The Dodd-Frank Act: Ill Conceived, Destined to Fail
Posted by on September 23, 2011

Today’s American Banker includes a dead-on piece about how the Dodd-Frank Act, with its 2,300 pages and more than 400 regulations, is “regulatory overkill” with unintended consequences that hurt consumers and the economy.

“It's a fool's mission for our government to try to micro-manage our financial system — and for all the lip-service paid to balancing regulation and markets, that's precisely what Dodd-Frank purports to do.”

The Banker article notes the Dodd-Frank Act will result in higher consumer costs, fewer and bigger banks, fewer mortgages, and tighter credit.

Although promoted by its supporters as Washington’s response to the financial crisis, the article rightfully points out:

“…the law doesn't even try to address what many regard as key culprits in the financial crisis — the roles of Fannie Mae and Freddie Mac, the credit ratings agencies and the fact that our financial system is more consolidated than ever in the hands of a few too-big-to-fail banks.”

Read the article in full here.

Government doesn’t create jobs.  But it is the responsibility of government to create a fertile environment that enables the economy to grow, that allows businesses to expand and hire.  The Dodd-Frank Act – along with other Obama Administration policies such as the stimulus, Obamacare and threats of higher taxes – does the exact opposite.  All have created uncertainty and spawned a host of new regulations – at a time when America is already suffering through the longest sustained high unemployment rate since the Great Depression.  The country’s jobless rate has been above 9 percent for 27 of the last 28 months.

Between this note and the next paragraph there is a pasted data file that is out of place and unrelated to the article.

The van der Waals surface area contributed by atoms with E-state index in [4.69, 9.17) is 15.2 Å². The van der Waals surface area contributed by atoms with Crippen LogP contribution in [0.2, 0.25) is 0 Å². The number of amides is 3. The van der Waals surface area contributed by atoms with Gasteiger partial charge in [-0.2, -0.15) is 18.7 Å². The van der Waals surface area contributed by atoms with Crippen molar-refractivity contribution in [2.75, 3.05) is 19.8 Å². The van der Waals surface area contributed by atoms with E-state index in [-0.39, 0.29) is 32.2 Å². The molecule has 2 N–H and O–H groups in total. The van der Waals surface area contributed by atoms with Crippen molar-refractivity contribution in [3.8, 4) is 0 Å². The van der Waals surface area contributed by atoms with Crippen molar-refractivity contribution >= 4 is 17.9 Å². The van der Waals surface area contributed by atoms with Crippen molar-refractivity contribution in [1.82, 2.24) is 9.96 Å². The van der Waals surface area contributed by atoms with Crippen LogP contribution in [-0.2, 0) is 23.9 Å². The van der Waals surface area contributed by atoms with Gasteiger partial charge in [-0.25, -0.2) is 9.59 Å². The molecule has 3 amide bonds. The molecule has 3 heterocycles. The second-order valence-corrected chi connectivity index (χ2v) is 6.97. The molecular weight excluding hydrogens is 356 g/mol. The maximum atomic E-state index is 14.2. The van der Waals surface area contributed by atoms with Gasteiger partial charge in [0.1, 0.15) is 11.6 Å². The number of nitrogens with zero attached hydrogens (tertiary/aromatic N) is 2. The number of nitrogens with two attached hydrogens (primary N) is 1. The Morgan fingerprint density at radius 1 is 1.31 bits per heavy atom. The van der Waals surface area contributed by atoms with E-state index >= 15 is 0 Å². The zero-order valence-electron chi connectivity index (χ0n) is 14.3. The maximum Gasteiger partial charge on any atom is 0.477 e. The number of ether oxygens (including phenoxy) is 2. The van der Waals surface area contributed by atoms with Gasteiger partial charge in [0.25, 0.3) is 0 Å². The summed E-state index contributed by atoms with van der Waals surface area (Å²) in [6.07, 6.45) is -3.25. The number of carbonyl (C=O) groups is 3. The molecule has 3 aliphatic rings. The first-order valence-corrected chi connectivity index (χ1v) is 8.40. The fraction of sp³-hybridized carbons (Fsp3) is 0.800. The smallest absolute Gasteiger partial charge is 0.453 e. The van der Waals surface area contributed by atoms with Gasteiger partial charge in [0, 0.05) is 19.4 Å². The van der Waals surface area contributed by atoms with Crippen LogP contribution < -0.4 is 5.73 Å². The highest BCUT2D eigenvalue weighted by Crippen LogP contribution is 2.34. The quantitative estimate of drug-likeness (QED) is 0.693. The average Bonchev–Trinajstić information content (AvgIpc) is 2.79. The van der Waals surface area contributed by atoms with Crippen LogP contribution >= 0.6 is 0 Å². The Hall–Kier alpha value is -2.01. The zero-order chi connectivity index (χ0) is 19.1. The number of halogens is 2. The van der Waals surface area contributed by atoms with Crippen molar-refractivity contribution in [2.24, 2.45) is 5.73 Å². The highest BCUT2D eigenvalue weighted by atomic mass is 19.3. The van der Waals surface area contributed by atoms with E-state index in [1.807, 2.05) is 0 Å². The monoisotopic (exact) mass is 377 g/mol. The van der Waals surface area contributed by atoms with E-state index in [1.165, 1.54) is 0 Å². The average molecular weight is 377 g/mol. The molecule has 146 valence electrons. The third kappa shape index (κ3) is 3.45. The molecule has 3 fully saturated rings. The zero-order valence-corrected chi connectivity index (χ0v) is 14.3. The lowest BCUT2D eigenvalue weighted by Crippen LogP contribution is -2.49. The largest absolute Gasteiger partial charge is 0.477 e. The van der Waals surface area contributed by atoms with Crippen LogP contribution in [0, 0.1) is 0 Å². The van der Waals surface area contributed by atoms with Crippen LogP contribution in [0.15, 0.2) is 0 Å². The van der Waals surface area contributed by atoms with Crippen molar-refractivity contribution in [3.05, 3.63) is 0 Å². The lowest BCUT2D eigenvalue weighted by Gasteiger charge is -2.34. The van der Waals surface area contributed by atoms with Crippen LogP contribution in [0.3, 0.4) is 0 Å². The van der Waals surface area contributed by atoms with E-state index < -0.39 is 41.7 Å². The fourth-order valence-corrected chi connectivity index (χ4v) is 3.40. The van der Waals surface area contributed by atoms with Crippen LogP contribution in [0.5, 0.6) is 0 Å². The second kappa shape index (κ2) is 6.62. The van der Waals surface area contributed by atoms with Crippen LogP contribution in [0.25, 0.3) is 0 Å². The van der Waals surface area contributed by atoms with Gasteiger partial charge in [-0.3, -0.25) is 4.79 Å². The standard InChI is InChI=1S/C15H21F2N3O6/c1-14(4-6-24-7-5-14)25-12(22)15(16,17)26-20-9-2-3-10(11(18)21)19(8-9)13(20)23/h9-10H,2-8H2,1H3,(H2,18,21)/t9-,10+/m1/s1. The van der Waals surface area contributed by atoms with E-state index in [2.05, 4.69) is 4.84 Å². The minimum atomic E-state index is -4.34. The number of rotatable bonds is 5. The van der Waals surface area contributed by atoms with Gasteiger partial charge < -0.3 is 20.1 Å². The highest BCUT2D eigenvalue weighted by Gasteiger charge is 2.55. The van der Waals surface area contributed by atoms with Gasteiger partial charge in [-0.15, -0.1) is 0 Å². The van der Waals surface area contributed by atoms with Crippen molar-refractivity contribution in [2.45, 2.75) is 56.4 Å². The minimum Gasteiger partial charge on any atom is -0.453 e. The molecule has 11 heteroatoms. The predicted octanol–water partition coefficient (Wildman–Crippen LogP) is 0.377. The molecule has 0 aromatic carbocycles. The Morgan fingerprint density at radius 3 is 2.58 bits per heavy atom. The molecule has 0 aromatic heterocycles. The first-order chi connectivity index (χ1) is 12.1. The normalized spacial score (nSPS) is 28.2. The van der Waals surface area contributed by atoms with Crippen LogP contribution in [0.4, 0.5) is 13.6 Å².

The answer to high unemployment isn’t still more gargantuan laws passed by Congress that are full of harmful regulations, it’s policies that break down barriers to business growth and hiring.  Earlier this week, the Subcommittee on Capital Markets and Government Sponsored Enterprises considered 5 bills that do just that.

As one job creator who testified at the Subcommittee’s hearing stated:

“I believe that all 5 bills being considered today are important for our country’s entrepreneurs and will help improve access to capital for startups.”

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